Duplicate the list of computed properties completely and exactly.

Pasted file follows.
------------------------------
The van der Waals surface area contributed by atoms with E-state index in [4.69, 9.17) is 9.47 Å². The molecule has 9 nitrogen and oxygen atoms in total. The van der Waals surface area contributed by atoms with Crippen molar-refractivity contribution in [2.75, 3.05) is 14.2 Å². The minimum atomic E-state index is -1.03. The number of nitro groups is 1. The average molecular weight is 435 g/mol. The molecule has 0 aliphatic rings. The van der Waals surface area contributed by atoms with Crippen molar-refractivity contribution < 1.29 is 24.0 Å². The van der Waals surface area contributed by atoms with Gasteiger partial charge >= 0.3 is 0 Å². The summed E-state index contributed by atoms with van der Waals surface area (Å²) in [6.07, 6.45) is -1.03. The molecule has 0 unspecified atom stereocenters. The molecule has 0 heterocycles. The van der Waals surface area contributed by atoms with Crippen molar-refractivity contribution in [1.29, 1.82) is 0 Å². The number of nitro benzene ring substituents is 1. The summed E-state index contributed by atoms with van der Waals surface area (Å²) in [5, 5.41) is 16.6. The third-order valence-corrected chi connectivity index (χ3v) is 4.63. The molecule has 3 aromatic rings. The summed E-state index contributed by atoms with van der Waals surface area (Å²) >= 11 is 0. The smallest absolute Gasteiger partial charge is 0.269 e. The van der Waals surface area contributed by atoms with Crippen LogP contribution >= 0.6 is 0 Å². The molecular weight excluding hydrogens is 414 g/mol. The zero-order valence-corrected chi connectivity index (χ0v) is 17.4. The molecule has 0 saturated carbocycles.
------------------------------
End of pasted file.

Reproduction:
The van der Waals surface area contributed by atoms with E-state index in [4.69, 9.17) is 9.47 Å². The molecule has 9 nitrogen and oxygen atoms in total. The van der Waals surface area contributed by atoms with Crippen molar-refractivity contribution in [2.75, 3.05) is 14.2 Å². The minimum atomic E-state index is -1.03. The number of nitro groups is 1. The average molecular weight is 435 g/mol. The molecule has 0 aliphatic rings. The van der Waals surface area contributed by atoms with Crippen molar-refractivity contribution < 1.29 is 24.0 Å². The van der Waals surface area contributed by atoms with Gasteiger partial charge >= 0.3 is 0 Å². The summed E-state index contributed by atoms with van der Waals surface area (Å²) in [6.07, 6.45) is -1.03. The molecule has 0 unspecified atom stereocenters. The molecule has 0 heterocycles. The van der Waals surface area contributed by atoms with Crippen molar-refractivity contribution in [1.29, 1.82) is 0 Å². The number of nitro benzene ring substituents is 1. The summed E-state index contributed by atoms with van der Waals surface area (Å²) in [5, 5.41) is 16.6. The third-order valence-corrected chi connectivity index (χ3v) is 4.63. The molecule has 3 aromatic rings. The summed E-state index contributed by atoms with van der Waals surface area (Å²) >= 11 is 0. The smallest absolute Gasteiger partial charge is 0.269 e. The van der Waals surface area contributed by atoms with Crippen LogP contribution >= 0.6 is 0 Å². The molecular weight excluding hydrogens is 414 g/mol. The zero-order valence-corrected chi connectivity index (χ0v) is 17.4. The molecule has 0 saturated carbocycles.